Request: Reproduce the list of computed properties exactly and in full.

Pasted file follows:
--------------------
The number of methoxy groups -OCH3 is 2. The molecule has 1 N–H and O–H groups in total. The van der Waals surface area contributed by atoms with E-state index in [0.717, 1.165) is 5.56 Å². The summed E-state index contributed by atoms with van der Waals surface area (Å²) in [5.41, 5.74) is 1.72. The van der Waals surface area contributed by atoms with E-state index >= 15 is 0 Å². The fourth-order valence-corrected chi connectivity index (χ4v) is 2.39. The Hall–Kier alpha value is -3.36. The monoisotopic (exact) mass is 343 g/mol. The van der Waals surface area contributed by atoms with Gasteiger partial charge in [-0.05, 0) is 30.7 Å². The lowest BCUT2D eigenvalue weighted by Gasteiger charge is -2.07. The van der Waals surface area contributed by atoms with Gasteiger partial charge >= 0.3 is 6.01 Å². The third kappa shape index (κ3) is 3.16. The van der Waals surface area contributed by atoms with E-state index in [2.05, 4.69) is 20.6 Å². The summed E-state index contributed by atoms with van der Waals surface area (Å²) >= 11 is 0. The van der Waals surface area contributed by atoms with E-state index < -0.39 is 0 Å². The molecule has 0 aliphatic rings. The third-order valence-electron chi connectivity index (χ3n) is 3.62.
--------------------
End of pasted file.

The number of methoxy groups -OCH3 is 2. The molecule has 1 N–H and O–H groups in total. The van der Waals surface area contributed by atoms with E-state index in [0.717, 1.165) is 5.56 Å². The summed E-state index contributed by atoms with van der Waals surface area (Å²) in [5.41, 5.74) is 1.72. The van der Waals surface area contributed by atoms with E-state index >= 15 is 0 Å². The fourth-order valence-corrected chi connectivity index (χ4v) is 2.39. The Hall–Kier alpha value is -3.36. The monoisotopic (exact) mass is 343 g/mol. The van der Waals surface area contributed by atoms with Gasteiger partial charge in [-0.05, 0) is 30.7 Å². The lowest BCUT2D eigenvalue weighted by Gasteiger charge is -2.07. The van der Waals surface area contributed by atoms with Gasteiger partial charge >= 0.3 is 6.01 Å². The third kappa shape index (κ3) is 3.16. The van der Waals surface area contributed by atoms with E-state index in [2.05, 4.69) is 20.6 Å². The summed E-state index contributed by atoms with van der Waals surface area (Å²) >= 11 is 0. The van der Waals surface area contributed by atoms with E-state index < -0.39 is 0 Å². The molecule has 0 aliphatic rings. The third-order valence-electron chi connectivity index (χ3n) is 3.62.